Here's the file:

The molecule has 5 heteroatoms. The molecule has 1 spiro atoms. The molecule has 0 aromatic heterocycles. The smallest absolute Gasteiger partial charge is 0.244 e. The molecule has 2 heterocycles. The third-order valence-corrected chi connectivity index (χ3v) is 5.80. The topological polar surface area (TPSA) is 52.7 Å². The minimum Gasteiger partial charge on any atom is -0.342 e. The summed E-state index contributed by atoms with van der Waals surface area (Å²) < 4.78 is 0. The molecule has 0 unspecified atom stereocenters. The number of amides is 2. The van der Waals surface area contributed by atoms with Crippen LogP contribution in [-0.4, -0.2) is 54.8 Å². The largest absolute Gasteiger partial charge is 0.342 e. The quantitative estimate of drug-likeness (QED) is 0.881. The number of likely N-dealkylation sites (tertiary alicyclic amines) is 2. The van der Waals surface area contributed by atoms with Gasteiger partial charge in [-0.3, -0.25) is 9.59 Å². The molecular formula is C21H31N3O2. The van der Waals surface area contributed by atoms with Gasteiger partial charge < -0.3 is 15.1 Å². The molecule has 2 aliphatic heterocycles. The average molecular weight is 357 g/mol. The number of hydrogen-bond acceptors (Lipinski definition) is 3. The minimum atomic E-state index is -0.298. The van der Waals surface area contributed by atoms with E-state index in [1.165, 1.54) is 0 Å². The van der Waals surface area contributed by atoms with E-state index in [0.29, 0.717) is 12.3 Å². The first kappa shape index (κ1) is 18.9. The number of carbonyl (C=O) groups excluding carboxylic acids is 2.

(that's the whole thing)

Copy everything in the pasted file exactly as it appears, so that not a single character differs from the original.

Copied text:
The molecule has 5 heteroatoms. The molecule has 1 spiro atoms. The molecule has 0 aromatic heterocycles. The smallest absolute Gasteiger partial charge is 0.244 e. The molecule has 2 heterocycles. The third-order valence-corrected chi connectivity index (χ3v) is 5.80. The topological polar surface area (TPSA) is 52.7 Å². The minimum Gasteiger partial charge on any atom is -0.342 e. The summed E-state index contributed by atoms with van der Waals surface area (Å²) < 4.78 is 0. The molecule has 0 unspecified atom stereocenters. The number of amides is 2. The van der Waals surface area contributed by atoms with Crippen LogP contribution in [-0.4, -0.2) is 54.8 Å². The largest absolute Gasteiger partial charge is 0.342 e. The quantitative estimate of drug-likeness (QED) is 0.881. The number of likely N-dealkylation sites (tertiary alicyclic amines) is 2. The van der Waals surface area contributed by atoms with Gasteiger partial charge in [-0.3, -0.25) is 9.59 Å². The molecular formula is C21H31N3O2. The van der Waals surface area contributed by atoms with Gasteiger partial charge < -0.3 is 15.1 Å². The molecule has 2 aliphatic heterocycles. The average molecular weight is 357 g/mol. The number of hydrogen-bond acceptors (Lipinski definition) is 3. The minimum atomic E-state index is -0.298. The van der Waals surface area contributed by atoms with E-state index in [1.165, 1.54) is 0 Å². The van der Waals surface area contributed by atoms with E-state index in [0.29, 0.717) is 12.3 Å². The first kappa shape index (κ1) is 18.9. The number of carbonyl (C=O) groups excluding carboxylic acids is 2.